In an ominous sign for the New Jersey Pension Fund, Trenton, revenue for the state lottery for the nine months ended March 31 was $707.8 million, down 12.1% from the $805.3 million year-ago period, according to the state Department of the Treasury
The pension fund relies on the lottery for about $1 billion a year to help cover annual state contributions, most of which come from general revenues. A lottery shortfall would put extra pressure on the state to make its promised payments.
The state made its full $684 million quarterly contribution to the pension fund on March 31. The state's commitment to the pension fund for the current fiscal year is $3.75 billion, which includes proceeds from the state lottery. The New Jersey Pension Fund had assets of $74.2 billion as of Feb. 29, according to the latest available data.
Gov. Phil Murphy signed a fiscal-year extension law Tuesday, which also pushed back to July 15 from April 15 the deadlines for filing personal and business income taxes.
The latest lottery data was contained in a monthly revenue report released Wednesday by the state Department of the Treasury. The report didn't comment on the lottery or the pension fund but it did repeat previous warnings about the impact of COVID-19.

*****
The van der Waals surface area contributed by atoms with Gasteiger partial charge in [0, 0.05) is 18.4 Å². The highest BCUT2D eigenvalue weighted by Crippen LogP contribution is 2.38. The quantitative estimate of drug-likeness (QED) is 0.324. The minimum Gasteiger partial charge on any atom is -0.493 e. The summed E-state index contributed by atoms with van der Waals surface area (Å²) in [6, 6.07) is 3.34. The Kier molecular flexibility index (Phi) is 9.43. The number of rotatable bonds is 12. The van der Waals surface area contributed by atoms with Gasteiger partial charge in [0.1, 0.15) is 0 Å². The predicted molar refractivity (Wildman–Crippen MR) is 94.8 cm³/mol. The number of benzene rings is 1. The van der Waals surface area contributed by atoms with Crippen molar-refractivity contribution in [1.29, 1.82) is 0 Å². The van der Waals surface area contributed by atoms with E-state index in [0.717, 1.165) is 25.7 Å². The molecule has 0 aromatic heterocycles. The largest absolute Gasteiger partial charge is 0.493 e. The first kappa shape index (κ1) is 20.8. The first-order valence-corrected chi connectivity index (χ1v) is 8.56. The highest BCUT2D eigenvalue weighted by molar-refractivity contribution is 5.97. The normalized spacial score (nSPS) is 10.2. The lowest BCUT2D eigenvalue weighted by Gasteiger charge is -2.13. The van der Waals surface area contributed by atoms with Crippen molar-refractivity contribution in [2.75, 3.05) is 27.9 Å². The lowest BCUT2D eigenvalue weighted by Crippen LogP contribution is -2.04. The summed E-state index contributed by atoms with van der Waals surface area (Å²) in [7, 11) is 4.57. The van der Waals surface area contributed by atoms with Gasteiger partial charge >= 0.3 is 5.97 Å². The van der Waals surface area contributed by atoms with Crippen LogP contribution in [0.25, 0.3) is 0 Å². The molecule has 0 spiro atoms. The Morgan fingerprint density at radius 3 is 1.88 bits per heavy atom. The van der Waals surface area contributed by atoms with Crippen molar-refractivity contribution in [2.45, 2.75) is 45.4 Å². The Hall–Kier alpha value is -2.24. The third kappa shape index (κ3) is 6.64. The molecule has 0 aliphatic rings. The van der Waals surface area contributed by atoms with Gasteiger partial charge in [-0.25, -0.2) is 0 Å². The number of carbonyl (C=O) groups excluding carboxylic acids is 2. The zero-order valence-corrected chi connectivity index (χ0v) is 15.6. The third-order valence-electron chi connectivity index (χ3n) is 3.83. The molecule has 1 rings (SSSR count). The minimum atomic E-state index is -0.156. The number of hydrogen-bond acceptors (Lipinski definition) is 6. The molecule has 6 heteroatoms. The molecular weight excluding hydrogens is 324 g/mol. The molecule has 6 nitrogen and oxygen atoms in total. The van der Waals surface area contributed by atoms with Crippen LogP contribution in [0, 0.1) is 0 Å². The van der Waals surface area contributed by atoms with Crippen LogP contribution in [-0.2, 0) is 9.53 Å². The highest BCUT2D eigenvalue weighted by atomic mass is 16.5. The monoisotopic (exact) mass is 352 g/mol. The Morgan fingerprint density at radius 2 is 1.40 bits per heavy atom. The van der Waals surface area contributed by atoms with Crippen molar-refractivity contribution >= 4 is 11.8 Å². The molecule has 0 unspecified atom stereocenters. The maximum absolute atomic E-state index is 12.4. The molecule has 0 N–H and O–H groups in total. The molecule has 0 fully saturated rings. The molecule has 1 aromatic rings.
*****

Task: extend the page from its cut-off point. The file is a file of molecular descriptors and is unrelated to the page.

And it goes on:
"Treasury is closely monitoring factors such as the closure of businesses across New Jersey, the sharp increase in unemployment insurance claims, and the decline in the stock markets, which are expected to have a significant impact on tax revenue collections in the coming months," a Wednesday news release said.
Because tax-filing deadlines have been extended, "billions of dollars in tax collections will likely be postponed for several months," the news release said. "This delay, in combination with the likely weakness in future withholdings from employee wages, suggests a challenging period for state tax revenue collections lies ahead. "
The department said March revenue collections for major taxes were $1.89 billion, up 3.6% from March 2019. For the nine months ended March 31, revenue collections were $22.4 billion, or 6.2% higher than the corresponding period last year.
However, the department noted that the March results "largely reflect February economic behavior, which was prior to the onset of many social and commercial restrictions designed to help mitigate the spread of coronavirus."
The April revenue report will provide a more accurate picture of the COVID-19 impact, the news release said.